How effective are computer-based teacher training programs? Evidence from a randomized controlled trial in El Salvador
Last registered on April 17, 2019

Pre-Trial

Trial Information
General Information
Title
How effective are computer-based teacher training programs? Evidence from a randomized controlled trial in El Salvador
RCT ID
AEARCTR-0004092
Initial registration date
April 11, 2019
Last updated
April 17, 2019 8:19 PM EDT
Location(s)

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Primary Investigator
Affiliation
University of Bern
Other Primary Investigator(s)
PI Affiliation
University of Bern
PI Affiliation
University of Bern
PI Affiliation
University of Bern
PI Affiliation
University of Bern
PI Affiliation
University of Bern
Additional Trial Information
Status
On going
Start date
2019-03-11
End date
2019-09-06
Secondary IDs
Abstract
This research builds on a pre-study that assessed the content knowledge in mathematics of a representative sample of primary school teachers in Morazan, El Salvador. The results of the pre-study show that the average math teacher scores less than 50% correct answers on an exam covering the official mathematics curriculum for second to sixth graders, i.e. the material they are supposed to teach. This randomized controlled trial aims at evaluating whether and to what extent the content knowledge of primary school teachers can be improved during a 5 months in-service teacher training. The teacher training program evaluated in this trial has two elements: 1) Self-studying using a computer-assisted learning software, and 2) participation in four workshops where the material covered in the self-study modules is recapped and discussed together with expert teachers. Importantly, both the software-based self-studying and the attendance in workshops are incentivized, meaning that the participants get compensated for each computer-assisted learning module they successfully complete as well as for their attendance in the monthly workshops.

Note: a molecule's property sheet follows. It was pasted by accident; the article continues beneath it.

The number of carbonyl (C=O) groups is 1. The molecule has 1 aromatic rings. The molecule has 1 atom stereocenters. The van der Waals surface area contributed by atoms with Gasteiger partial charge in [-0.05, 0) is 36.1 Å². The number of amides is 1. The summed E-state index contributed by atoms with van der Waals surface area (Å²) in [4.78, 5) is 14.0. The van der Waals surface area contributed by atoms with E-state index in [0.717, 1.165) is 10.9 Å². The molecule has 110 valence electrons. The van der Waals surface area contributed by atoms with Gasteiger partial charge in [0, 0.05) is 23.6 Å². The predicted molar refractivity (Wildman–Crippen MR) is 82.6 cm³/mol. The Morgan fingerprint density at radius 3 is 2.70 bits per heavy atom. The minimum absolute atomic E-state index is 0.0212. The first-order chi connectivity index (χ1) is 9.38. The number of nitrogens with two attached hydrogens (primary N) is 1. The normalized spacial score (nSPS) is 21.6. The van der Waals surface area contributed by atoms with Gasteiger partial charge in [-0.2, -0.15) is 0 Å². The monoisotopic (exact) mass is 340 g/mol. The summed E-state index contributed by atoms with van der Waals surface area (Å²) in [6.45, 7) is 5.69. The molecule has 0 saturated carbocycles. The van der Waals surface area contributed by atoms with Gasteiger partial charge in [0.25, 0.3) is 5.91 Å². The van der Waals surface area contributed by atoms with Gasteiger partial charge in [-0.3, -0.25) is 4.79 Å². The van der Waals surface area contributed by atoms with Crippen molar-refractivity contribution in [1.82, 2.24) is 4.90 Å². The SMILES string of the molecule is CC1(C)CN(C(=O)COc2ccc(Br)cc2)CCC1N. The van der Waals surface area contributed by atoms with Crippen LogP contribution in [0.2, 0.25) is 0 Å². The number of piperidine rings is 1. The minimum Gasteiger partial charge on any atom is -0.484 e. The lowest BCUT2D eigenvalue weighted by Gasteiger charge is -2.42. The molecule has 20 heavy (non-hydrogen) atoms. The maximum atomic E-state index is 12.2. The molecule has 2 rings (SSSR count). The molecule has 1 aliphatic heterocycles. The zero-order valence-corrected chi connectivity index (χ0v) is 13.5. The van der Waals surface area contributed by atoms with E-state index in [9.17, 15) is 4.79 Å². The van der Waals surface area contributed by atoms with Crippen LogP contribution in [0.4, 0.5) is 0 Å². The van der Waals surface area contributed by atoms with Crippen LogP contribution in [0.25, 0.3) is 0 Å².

External Link(s)
Registration Citation
Citation
Brunetti, Aymo et al. 2019. "How effective are computer-based teacher training programs? Evidence from a randomized controlled trial in El Salvador." AEA RCT Registry. April 17. https://www.socialscienceregistry.org/trials/4092/history/45102
Sponsors & Partners

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Experimental Details
Interventions
Intervention(s)
The intervention is an in-service teacher training program implemented by the NGO Consciente. It targets voluntarily participating primary school teachers that teach basic math to students of grades 3 to 6.

The teacher training program has two elements: 1) Self-studying using computer-assisted learning software, and 2) participation in four workshops where the material covered in the self-study modules is recapped and discussed together with expert teachers.

Importantly, both the self-studying and the attendance in workshops are incentivized, meaning that the participants get compensated for each computer-assisted learning module they successfully complete as well as for their attendance in the monthly workshops.